Since cysts can often be caused by an overabundance of estrogen, focusing on ways to support estrogen breakdown in the liver and excretion through the digestive system can help treat ovarian cysts.

Some of the things I recommend for women in my clinical practice:

Increase Your Plants

Vegetables and fruits are rich in antioxidants that support ovarian health. They also contain important vitamins and minerals for supporting hormone health. Aim to eat leafy green daily and cruciferous vegetables at least three times a week. Cruciferous vegetables contain nutrients that your body can convert into DIM, a molecule that supports estrogen metabolism.

You can grab my free meal plan and recipe guide to help you begin incorporating these into your diet today.

Targeted Supplements

  • Vitex (Chaste tree berry) supports progesterone production, which can help counter estrogen.
  • Green tea extract is a potent antioxidant, which may help protect ovarian health. In one PCOS rodent study green tea was shown to reduce the rate of cysts.
  • Diindolylmethane (DIM) supports estrogen metabolism and promotes 2-hydroxyestrone, a more favorable estrogen metabolite.

Balance Women’s Hormone Support is a formula that contains ingredients which may help harmonize hormones, and could help your liver process excess estrogen

Eat Your Fiber

I regularly encourage my patients to load up on vegetables for fiber. You need a healthy gut to get estrogen out and fiber can really help encourage frequent elimination, plus support a healthy microbiome.

High-quality Probiotics

Replenishing the gut with friendly microbes can lead to happy hormones. That’s because your gut is a crucial organ in helping you eliminate excess hormones. As it turns out, those gut bugs interact with your estrogen as what is known as the estrobolome. I recommend Women's Probiotic to my patients. 

Seed Cycling

This time-tested practice may encourage hormone balance by balancing beneficial estrogens with flax and pumpkin seeds in the first half of your cycle. Then in the second half of your cycle (after ovulation) you encourage progesterone with sesame and sunflower seeds. Check out my seed cycling article with all the details here.

Ovarian Cysts And Pregnancy

Ovarian cysts are common in early pregnancy. Because you’re getting so many ultrasounds during this time, you may be more likely to find cysts that you wouldn’t otherwise notice.

For the most part, they are nothing to worry about and will resolve on their own. But do bring up any concerns or symptoms to your OB/GYN. 

Can Ovarian Cysts Cause Infertility?

Most (about 4 in 5) ovarian cysts are asymptomatic and will simply disappear within a few months’ time. For the most part, functional cysts are considered unlikely to interfere with fertility.

On the other hand, endometriomas (cysts that are associated with endometriosis) can spawn fertility struggles. But, it’s not clear whether this is a direct result of the cyst itself, or if the underlying issues that caused the cyst are responsible for fertility problems.

Also, if surgery is required to remove a cyst, there is concern that it could interfere with future fertility. But research suggests that in women who undergo in-vitro fertilization (IVF) treatment, surgery to remove ovarian cysts doesn’t impact the chances of achieving pregnancy.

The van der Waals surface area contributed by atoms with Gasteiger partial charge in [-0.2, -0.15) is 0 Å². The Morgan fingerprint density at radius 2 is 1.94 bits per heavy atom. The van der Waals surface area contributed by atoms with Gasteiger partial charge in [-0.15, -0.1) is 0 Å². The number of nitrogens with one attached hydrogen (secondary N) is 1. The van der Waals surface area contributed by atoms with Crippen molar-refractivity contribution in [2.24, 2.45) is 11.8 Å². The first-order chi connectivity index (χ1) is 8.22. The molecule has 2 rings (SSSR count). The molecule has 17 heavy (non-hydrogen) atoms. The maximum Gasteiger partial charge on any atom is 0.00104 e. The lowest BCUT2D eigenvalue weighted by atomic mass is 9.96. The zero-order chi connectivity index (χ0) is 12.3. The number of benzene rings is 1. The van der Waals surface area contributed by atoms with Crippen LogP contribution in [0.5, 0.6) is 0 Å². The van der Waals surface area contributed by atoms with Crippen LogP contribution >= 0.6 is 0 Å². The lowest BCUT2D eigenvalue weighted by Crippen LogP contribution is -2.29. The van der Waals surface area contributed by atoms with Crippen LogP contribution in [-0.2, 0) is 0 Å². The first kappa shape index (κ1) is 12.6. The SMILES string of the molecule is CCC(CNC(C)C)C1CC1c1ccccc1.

There are minimally invasive options to remove non-cancerous cysts that shouldn’t affect the ovaries. Mention your family planning goals to your doctor when discussing treatment options.

Ovarian Cysts After Menopause

Up until this point, we’ve been primarily discussing ovarian cysts that develop in women of childbearing age, who are still ovulating.

But if ovarian cysts develop after menopause, it’s a slightly different circumstance. Since women who are post-menopausal don’t ovulate, the appearance of functional cysts will likely make your doctor want to investigate further. 

Post-menopausal cysts may be benign, but your doctor will likely want to run a few tests to determine what’s going on. Research indicates most simple post-menopausal ovarian cysts either resolve on their own or stay the same. 

In most cases, your doctor will want to perform both an ultrasound and CA 125 to screen for cancer before proceeding to a “watch and wait” stance.

Can Ovarian Cysts Be Cancerous?

Typically, ovarian cysts are not cancerous, but it can still be scary to hear the news that you have one. If your doctor is concerned that you possibly have a cancerous ovarian cyst, it’s likely that she will order bloodwork to determine your cancer antigen 125 (CA 125) levels. This blood test can help your physician understand the likelihood of ovarian cancer.

Certain factors put you at higher risk for developing ovarian cancer:

  • Family history of ovarian cancer 
  • Previous history of breast cancer
  • Previous history of gastrointestinal cancer

Support Your Hormones (And Ovaries) Naturally

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About The Author

Dr. Jolene Brighten

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Dr. Jolene Brighten, NMD, is a women’s hormone expert and prominent leader in women’s medicine. As a licensed naturopathic physician who is board certified in naturopathic endocrinology, she takes an integrative approach in her clinical practice. A fierce patient advocate and completely dedicated to uncovering the root cause of hormonal imbalances, Dr. Brighten empowers women worldwide to take control of their health and their hormones. She is the best selling author of Beyond the Pill and Healing Your Body Naturally After Childbirth. Dr. Brighten is an international speaker, clinical educator, medical advisor within the tech community, and considered a leading authority on women’s health. She is a member of the MindBodyGreen Collective and a faculty member for the American Academy of Anti Aging Medicine. Her work has been featured in the New York Post, Forbes, Cosmopolitan, Huffington Post, Bustle, The Guardian, Sports Illustrated, Elle, and ABC News. Read more about me here.